A 7.8-magnitude earthquake struck on February 6 in southern Turkey, close to Syria’s northern border. A magnitude 7.5 earthquake, located about 59 miles (95 kilometers) to the southwest, was felt nine hours after this one. At least 317 aftershocks have been detected as of February 8.
The earthquake, which was as powerful as the one in 1939, the most powerful ever recorded there, was the most damaging to strike Turkey in more than 20 years.
The initial earthquake was located close to Gaziantep, which is located in south-central Turkey and is the base for numerous humanitarian aid groups as well as thousands of Syrian refugees. Global governments sent out rescue teams and offered relief right away in response to calls for assistance from other countries. The United Nations refers to Turkey as Türkiye when speaking English.
One of the most serious humanitarian crises in the world is currently occurring in Syria, and the earthquake will just make things worse and expose more dangers. The fact that the government does not fully control Syria’s northwest, which was the region most severely affected by the earthquake, presents a challenge in estimating the death toll and response activities.
4.1 million people in northwest Syria already rely on humanitarian aid, the bulk of whom are women and children. While other nations have pledged to support Turkey, it may be more challenging to send relief to impacted Syrians because the nation is not governed by a single entity. Support for the most impacted areas of Syria will be essential, though, as the current humanitarian response is severely underfunded and has a funding deficit of 48% for the final quarter of 2022.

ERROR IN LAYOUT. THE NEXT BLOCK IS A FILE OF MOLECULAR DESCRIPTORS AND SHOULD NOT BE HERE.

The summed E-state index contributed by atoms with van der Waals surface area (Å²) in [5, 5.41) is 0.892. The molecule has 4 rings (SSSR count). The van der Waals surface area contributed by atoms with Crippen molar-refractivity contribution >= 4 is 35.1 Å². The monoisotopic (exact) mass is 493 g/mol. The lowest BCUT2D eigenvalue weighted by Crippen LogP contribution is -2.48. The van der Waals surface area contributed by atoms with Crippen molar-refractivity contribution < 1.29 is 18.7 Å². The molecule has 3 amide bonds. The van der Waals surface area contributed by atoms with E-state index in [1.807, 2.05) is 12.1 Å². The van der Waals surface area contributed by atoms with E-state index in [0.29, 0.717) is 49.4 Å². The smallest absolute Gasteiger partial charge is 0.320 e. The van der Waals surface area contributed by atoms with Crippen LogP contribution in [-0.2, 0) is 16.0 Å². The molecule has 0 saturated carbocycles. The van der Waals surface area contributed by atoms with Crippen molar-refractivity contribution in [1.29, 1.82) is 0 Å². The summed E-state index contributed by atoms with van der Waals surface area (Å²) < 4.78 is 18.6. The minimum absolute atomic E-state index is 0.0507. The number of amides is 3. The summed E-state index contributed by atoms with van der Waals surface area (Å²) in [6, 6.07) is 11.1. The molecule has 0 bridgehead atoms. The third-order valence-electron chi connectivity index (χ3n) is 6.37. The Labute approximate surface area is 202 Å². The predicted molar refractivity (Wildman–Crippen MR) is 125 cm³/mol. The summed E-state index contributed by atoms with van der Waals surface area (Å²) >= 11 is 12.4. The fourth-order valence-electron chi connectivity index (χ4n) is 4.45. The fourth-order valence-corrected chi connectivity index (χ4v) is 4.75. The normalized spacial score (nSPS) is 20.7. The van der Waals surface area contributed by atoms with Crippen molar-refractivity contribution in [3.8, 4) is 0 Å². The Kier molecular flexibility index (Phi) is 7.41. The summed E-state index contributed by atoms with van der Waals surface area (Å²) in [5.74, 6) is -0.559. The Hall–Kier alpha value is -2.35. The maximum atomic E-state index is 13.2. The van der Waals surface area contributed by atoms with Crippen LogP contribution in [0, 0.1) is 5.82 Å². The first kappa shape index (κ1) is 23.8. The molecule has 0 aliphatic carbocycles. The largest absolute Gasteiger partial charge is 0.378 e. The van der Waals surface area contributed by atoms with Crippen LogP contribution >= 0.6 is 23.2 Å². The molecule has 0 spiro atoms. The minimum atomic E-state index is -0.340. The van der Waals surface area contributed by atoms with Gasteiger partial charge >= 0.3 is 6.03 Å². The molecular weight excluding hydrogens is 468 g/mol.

One of nature’s most dangerous risks is earthquakes. The two main fault zones in Turkey make the area one of the most seismically active in the world. Natural hazards only become disasters when they interact with a human society or community, referred to as vulnerability in disaster studies.
Vulnerability in this tragedy may be seen in the poorly built structures that do not adhere to contemporary earthquake building standards, the thousands of Syrian refugees living in Turkey or the displaced people living in unofficial settlements in northwest Syria, the destruction of infrastructure within Syria as a result of years of war and aerial bombs, the ongoing complicated humanitarian crisis in Syria as a result of the fighting, and a cholera outbreak.
Because of these factors, the earthquake that ravaged Syria and Turkey cannot be referred to be a “natural tragedy.” Natural disasters like earthquakes are unavoidable, but their effects on society are not. By advocating for safe building construction, supporting risk communication campaigns, investing over the long term to ensure a full recovery that incorporates risk reduction, and bolstering preparedness and resilience, funders can help lessen the effects of this disaster as it develops as well as additional disasters in Turkey and Syria.